Harth turned what Tom calls a “corporate corner” and began making systems and lists to get everyone on the same page. Project Managers get involved at the front end of a project — it gives production a greater say in how the logistics must work in the real world. Lead Carpenters get involved at the handoff, when the PM and the LC put together a full schedule, and stay three weeks ahead throughout the project. It takes tracking it every day, and Tom and Mike tell you about how to incorporate the look ahead, including:

  • Making the time every day
  • The different roles the PM and LC take
  • Workin on clear communication
  • The on-site job board
  • The kind of information to emphasize
  • Labeling each day for in-house and trade work
  • The detail you need and what just causes extra paperwork
  • How to work it with your cloud-based schedule on a project management system
  • Scheduling deliveries
  • What selections can hang out for a little while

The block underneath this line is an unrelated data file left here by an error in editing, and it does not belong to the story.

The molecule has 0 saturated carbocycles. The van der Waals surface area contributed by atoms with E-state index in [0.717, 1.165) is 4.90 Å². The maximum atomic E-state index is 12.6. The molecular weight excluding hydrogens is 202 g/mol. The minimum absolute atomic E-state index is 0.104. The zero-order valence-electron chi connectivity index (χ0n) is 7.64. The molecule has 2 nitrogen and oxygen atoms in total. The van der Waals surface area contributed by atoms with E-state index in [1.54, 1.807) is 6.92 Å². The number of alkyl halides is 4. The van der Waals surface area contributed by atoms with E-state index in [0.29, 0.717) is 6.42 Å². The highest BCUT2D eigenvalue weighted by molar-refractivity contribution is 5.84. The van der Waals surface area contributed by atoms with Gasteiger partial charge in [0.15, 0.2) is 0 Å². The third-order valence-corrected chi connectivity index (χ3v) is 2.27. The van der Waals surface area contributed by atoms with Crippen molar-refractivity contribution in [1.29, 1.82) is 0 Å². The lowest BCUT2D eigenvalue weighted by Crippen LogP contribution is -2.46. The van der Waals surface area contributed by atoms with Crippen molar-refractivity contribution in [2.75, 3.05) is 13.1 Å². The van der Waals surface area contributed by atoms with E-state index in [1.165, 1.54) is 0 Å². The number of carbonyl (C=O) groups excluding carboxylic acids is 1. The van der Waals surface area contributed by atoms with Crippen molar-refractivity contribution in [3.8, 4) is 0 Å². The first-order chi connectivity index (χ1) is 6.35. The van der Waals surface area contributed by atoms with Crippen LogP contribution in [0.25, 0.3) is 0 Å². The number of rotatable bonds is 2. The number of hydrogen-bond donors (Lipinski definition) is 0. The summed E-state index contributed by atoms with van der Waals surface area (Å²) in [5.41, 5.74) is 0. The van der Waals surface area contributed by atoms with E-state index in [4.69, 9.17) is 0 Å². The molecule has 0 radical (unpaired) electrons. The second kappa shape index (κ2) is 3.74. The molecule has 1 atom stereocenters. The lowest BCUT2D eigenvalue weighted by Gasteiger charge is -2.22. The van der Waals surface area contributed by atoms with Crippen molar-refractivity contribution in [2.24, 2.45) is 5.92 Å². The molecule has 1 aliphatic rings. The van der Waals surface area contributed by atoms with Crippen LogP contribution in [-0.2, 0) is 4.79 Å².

• The 3-2-1-1 system
  • The Accountability Checklist
  • And more …

Including how to start your own Look Ahead system by getting it all in writing and spending the time upfront in the sales phase.

These Are the Types of Topics…

Imagine a room full of Remodeling Production Professionals… People just like you, trying to improve the way your company operates and delivers impeccable work at a high profit… The Topic of today’s podcast is a perfect example of the types of things we will cover at the 2019 Production Conference in Orlando in September.

This annual event will bring more than two hundred Production Managers, Project Managers, and Lead Carpenters together for a one-day journey through the inner workings of some of the industry’s most successful and efficient Production Departments. Click Here for More Information & to Register Today!